• Janine totally freaks out when Claudia puts mousse in her hair. She has no idea what it is or how to get any. It’s kind of funny, but I’m not sure how realistic it is. Even if Janine wasn’t that into fashion, I would think she’d be aware of the existence of hair product and drug stores.
  • So, the BSC’s sitting around talking about what Janine’s deal is, and they’ve got some typical guesses like she’s running for student council, or impressing a teacher. Then, Mallory suggests she has a boyfriend, and everyone laughs at what a silly guess it is. Then, Claudia sees Janine with the hot guy. And instead of saying, “I told you so,” Mal is all, “maybe he’s a spy and Janine is handing information to him.”
  • Yet another Claudia outfit: “A royal-blue sweatshirt dress.” It’s not really detailed enough to make fun of, but based on her record I’m going to assume it looked awful.
  • One afternoon Claudia’s having a Devil Dog as a snack and Janine’s eating rice cakes. Now, this is supposed to be showing how different the two of them are, but way back in "Claudia and the Phantom Phone Calls," Janine said she hides junk food in her room too.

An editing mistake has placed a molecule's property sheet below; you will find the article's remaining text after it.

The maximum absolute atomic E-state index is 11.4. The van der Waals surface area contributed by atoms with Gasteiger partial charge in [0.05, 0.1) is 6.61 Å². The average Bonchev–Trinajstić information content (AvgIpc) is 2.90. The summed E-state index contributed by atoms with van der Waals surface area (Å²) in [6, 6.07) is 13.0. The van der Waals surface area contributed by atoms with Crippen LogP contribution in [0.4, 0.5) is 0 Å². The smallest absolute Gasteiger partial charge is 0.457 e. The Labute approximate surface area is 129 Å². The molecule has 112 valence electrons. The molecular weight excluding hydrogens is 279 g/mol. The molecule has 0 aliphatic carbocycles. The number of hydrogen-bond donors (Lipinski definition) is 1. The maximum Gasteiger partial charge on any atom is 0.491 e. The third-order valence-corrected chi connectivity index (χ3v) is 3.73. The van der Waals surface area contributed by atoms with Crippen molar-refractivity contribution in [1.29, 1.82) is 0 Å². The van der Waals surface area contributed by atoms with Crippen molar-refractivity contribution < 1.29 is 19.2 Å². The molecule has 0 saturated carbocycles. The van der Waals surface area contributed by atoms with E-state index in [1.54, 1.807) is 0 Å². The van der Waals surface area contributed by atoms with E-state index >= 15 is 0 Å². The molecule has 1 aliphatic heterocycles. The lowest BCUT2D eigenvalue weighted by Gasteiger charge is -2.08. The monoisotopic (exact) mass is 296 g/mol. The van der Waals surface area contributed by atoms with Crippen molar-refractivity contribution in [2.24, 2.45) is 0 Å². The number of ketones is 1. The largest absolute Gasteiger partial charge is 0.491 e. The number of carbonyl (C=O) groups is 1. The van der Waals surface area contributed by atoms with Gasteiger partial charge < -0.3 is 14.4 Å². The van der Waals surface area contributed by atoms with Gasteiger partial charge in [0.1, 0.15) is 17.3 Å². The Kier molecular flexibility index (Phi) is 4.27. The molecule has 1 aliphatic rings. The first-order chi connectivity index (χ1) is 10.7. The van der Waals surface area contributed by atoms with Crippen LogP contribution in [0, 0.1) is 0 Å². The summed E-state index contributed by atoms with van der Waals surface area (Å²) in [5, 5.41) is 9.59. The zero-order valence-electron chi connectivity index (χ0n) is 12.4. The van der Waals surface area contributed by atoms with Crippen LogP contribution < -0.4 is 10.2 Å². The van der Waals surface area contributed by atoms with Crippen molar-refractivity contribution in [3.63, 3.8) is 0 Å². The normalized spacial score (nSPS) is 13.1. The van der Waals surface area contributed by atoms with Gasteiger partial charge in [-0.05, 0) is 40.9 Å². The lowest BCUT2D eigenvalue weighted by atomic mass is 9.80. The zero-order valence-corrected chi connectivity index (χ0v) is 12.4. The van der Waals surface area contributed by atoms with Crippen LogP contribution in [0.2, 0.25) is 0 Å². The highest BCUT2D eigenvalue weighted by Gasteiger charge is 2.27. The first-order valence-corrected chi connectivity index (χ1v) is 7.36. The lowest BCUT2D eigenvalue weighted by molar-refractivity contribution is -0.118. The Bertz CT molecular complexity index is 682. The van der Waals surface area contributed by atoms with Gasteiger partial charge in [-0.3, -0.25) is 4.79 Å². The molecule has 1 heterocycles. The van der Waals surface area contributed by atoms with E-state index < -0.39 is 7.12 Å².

• And another one of Janine’s post “make-over” outfits: “a gray wool skirt (one of her old ones, which she’d hemmed to a much more interesting length, a pink oxford shirt…and [Claud’s] red sweater….her fingernail were still orange.” Claud thinks the pink and red and orange clashes a little, and I would have to agree. But really, if Claudia wore that, all the BSC members would swear she looked totally cool.
  • When Janine gets caught lying about eating pizza, Claudia tells us how if she had been caught in a lie she’d have told her parents she went to get pizza after the library. I’m kind of surprised a kid’s book gives tips for lying to your parents.
  • When Kristy goes on a sitting job for the Masterses, Todd (Derek’s brother) doesn’t remember her. So, Kristy explains that she used to baby sit for him. But, did he? Cause I thought Jessi had all the Masters’ jobs in his first appearance. Kristy had a regular sitting job during the vampire movie, but that was later.
  • When Claud does Janine’s makeup, Janine looks in a mirror and is surprised she’s looking at her own reflection. This is similar to the makeover Kristy got at summer camp. Now, I’ve had makeovers where other people did my make up, and I’ve never had a problem recognizing myself in the mirror.